Prakash not afforded fair trial – defense

Fomer Fiji First member of Parliament Vijendra Prakash coming out from the Suva High Court. Picture: ATU RASEA

Former FijiFirst MP Vijendra Prakash was not afforded a fair trial, says defence counsel Siddharth Nandan.

He said this while making his closing submissions in the case brought by the Fiji Independent Commission Against Corruption (FICAC) in the Anti-Corruption Division of the High Court in Suva.

The case is before High Court judge Justice Dr Thushara Kumarage.

Mr Nandan said count one, which alleged Mr Prakash falsely stated his permanent place of residence, was not what Mr Prakash did in reality when he filled out the Member of Parliament Declaration Form (MPDF) – which MPs had to fill in order to claim parliamentary allowances.

He said the MPDF asked for where he permanently resides, not where his permanent residence was.

He also said the phrase in the charge concerned itself with a place while the MPDF looked at a physical act.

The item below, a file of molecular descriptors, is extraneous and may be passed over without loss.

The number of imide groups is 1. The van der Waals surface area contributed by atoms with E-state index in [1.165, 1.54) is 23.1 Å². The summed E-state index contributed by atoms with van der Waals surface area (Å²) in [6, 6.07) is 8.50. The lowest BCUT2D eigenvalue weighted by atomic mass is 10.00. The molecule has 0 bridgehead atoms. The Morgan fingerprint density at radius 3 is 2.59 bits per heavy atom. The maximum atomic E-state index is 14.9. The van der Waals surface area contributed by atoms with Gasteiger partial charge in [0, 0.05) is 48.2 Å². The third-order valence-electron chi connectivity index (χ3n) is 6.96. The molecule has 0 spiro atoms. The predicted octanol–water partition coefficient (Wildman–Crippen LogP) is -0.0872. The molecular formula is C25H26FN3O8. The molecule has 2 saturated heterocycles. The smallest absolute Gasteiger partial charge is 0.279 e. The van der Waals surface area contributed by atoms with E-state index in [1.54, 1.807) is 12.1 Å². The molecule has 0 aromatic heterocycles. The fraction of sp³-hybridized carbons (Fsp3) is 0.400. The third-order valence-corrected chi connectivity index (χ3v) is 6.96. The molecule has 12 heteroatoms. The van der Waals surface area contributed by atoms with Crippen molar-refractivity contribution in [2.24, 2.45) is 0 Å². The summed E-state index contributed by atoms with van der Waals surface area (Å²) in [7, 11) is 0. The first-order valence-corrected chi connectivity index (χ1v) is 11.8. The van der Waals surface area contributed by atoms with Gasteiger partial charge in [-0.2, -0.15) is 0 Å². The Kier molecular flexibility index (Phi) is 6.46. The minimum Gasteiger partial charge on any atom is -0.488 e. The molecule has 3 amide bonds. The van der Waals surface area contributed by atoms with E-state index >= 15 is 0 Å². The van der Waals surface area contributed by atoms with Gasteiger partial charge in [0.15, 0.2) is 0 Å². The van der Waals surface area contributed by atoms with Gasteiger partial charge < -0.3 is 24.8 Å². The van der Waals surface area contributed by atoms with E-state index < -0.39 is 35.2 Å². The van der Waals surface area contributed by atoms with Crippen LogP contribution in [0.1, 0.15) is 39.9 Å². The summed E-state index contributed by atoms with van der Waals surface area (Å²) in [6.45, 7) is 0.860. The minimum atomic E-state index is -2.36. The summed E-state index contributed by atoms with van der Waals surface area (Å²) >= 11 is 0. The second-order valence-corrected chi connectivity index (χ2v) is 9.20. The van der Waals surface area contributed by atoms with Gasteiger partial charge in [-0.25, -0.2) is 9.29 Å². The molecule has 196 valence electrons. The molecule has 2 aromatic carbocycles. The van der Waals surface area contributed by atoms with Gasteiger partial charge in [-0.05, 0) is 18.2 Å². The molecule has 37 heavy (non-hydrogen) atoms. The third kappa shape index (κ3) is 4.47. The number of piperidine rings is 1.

Justice Kumerage asked if where someone permanently resides was also a location.

Mr Nandan said it was not the qualities of the location but what the person was doing there.

He said nearly every FICAC witness who tendered a statutory document asking for a address of a place or residence admitted that there can be more than one and any of those addresses could fulfil the requirements of that document.

He also said asking a person where their permanent residence was, was different from asking where they permanently reside.

Mr Nandan said the first question had options but the second had a singular answer.

He said it was the decision of FICAC not to draft the charge differently to what the MPDF required.

He also said count two was drafted to concern itself with the act of residing, and making the two counts in the charge inconsistent.

Mr Nanadan said count one was not precise and did not alert Mr Prakash of the charge he faced, which violated a Constitutional requirement for the language of the charge be clear as to its nature.

He submitted that the charge failed to do that and that it could be argued that Mr Prakash was denied a fair trial.

Justice Kumarage asked him why this point was not raised at the start of the trial and Mr Nandan said he was not aware that there was a requirement for him to raise it then.

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